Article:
Headquartered in Gothenburg, Sweden, and employing 80 people worldwide, Todos AB is a leading provider of strong authentication solutions for internet banking. Todos has to date delivered in excess of 20 million products to over 100 financial institutions in more than 30 countries. Todos core offer is the eCode Suite, including the Todos Versatile Authentication Server (VAS), which enables strong authentication and transaction verification.

The Versatile Authentication Server supports all leading industry standards and is augmented by patented technology such as Dynamic Signatures. Using their EMV card and a Todos eCode reader, consumers can use their PIN code to securely sign internet banking transactions. An additional layer of security can be provided by displaying transaction details on the reader, so that users “sign what they see”, thwarting in particular “man in the browser” attacks. Over the coming months Todos will be integrated with Gemalto’s Identification and Access Management business line.

Commenting on the transaction, Oliver Piou, Gemalto Chief Executive Officer noted: “Todos is a perfect fit with our e-banking business, bringing a complementary customer base and extending the solution offering. The combined business creates a new leader to address the fast growing internet banking market worldwide”.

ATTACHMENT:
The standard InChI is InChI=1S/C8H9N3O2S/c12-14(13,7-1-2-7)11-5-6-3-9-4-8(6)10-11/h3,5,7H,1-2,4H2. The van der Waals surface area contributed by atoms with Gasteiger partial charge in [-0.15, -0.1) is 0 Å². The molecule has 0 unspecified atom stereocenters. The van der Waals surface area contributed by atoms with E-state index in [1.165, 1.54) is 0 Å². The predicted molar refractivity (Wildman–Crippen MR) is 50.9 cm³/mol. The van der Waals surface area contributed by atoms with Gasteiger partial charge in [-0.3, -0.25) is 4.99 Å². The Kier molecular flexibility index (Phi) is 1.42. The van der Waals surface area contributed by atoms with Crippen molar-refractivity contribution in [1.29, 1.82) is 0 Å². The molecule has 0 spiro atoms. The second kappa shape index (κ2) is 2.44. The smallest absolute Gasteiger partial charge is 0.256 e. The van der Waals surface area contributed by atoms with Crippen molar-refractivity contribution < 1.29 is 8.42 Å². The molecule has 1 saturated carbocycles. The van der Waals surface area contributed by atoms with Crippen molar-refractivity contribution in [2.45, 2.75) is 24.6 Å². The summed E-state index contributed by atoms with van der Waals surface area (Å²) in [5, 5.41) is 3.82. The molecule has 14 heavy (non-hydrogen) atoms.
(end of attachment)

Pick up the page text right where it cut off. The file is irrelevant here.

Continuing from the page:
Ove Wedsjö, CEO of Todos added: “We are really thrilled to become part of the Gemalto family. Our combined products, customers and technologies establish us as the global leader in internet banking. Going forward, I am confident that we will be able to further accelerate our growth, thanks to our extended customer reach, ensuring a safer online environment for e-bankers everywhere”.

Mats Augurell, SVP and Head of AP Partner Investments commented: “We are very pleased with this outcome. We invested in Todos in 2001, having recognized the strong market potential and the Company’s technology edge.  In making our exit decision, we selected Gemalto as the preferred bidder, since this combination clearly represented the best match for customers, employees and shareholders”.

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Contacts:
CEO Todos AB
Ove Wedsjö
+46 702 428787
ove.wedsjo@todos.se

About Gemalto

Gemalto (Euronext NL 0000400653 GTO) is the world leader in digital security with 2009 annual revenues of €1.65 billion, and over 10,000 employees operating out of 75 offices, research and service centers in 41 countries.